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The nonsteroidal anti-inflammatory drugs (NSAIDs) are a chemically diverse group of agents that have similar pharmacologic properties and are widely used for control of pain and inflammation (Table II–39). Overdose by most of the agents in this group usually produces only mild GI upset. However, toxicity may be more severe after overdose with oxyphenbutazone, phenylbutazone, mefenamic acid, piroxicam, or diflunisal.

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Table II-39 NSAIDs
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  1. Mechanism of toxicity

    1. NSAIDs produce their pharmacologic and most toxicologic effects by inhibiting the enzyme cyclooxygenase (isoforms COX-1 and COX-2); this results in decreased production of prostaglandins and decreased pain and inflammation. Central nervous system, hemodynamic, pulmonary, and hepatic dysfunction also occurs with some agents, but the relationship to prostaglandin production remains uncertain. Prostaglandins are also involved in maintaining the integrity of the gastric mucosa and regulating renal blood flow; thus, acute or chronic intoxication may affect these organs.

    2. The newest generation of NSAIDs, known as the COX-2 inhibitors (rofecoxib [Vioxx], celecoxib [Celebrex], valdecoxib [Bextra]), selectively inhibits the COX-2 isoform, with no COX-1 inhibition at therapeutic doses. Because COX-1 is involved in GI mucosal protection, the likelihood of GI bleeding is less with these drugs than with conventional NSAIDs.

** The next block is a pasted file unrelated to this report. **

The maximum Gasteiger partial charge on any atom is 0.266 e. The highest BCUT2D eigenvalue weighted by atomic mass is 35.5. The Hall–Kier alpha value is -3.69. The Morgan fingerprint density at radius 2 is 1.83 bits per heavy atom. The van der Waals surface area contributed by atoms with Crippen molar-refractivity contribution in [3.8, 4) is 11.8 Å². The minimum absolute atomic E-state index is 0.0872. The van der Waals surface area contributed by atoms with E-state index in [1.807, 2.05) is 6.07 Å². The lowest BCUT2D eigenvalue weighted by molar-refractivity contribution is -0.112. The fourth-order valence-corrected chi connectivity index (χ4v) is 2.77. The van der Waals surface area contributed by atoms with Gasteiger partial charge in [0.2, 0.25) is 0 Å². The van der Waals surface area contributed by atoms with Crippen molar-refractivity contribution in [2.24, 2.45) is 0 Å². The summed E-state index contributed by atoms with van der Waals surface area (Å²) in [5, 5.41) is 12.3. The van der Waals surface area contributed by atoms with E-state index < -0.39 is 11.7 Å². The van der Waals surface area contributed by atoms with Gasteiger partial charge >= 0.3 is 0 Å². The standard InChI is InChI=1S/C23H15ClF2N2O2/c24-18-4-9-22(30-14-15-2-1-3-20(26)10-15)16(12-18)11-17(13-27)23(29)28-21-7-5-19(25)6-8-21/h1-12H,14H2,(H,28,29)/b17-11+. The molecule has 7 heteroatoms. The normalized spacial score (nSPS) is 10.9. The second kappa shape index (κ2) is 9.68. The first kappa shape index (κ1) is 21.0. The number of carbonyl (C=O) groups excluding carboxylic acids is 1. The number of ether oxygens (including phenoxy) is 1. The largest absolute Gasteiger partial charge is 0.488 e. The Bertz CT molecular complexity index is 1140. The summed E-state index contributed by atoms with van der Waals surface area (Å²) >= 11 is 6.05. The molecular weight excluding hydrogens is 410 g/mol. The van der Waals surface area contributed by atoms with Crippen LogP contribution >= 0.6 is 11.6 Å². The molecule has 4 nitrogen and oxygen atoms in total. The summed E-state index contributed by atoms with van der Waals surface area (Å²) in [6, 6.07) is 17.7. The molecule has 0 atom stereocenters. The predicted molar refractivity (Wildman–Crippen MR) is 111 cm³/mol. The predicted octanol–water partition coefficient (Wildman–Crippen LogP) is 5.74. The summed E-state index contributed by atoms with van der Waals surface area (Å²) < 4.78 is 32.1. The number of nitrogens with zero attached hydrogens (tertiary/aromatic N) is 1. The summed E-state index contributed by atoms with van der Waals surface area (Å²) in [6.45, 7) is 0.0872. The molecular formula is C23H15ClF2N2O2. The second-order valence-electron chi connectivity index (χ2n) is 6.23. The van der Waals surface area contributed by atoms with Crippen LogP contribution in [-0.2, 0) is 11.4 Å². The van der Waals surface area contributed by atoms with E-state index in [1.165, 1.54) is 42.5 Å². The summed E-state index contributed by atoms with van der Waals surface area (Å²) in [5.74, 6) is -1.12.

3. Pharmacokinetics. NSAIDs are generally well absorbed, and volumes of distribution are relatively small (eg, 0.15 L/kg for ibuprofen). COX-2 inhibitors have larger volumes of distribution (86–91 L in adults for rofecoxib, 400 L for celecoxib). Most of these agents are highly protein-bound, and most are eliminated through hepatic metabolism and renal excretion, with variable half-lives (eg, 1.5–2.5 hours for ibuprofen and 12–17 hours for naproxen; see also Table II–61).

  2. Toxic dose. Human data are insufficient to establish a reliable correlation between amount ingested, ...

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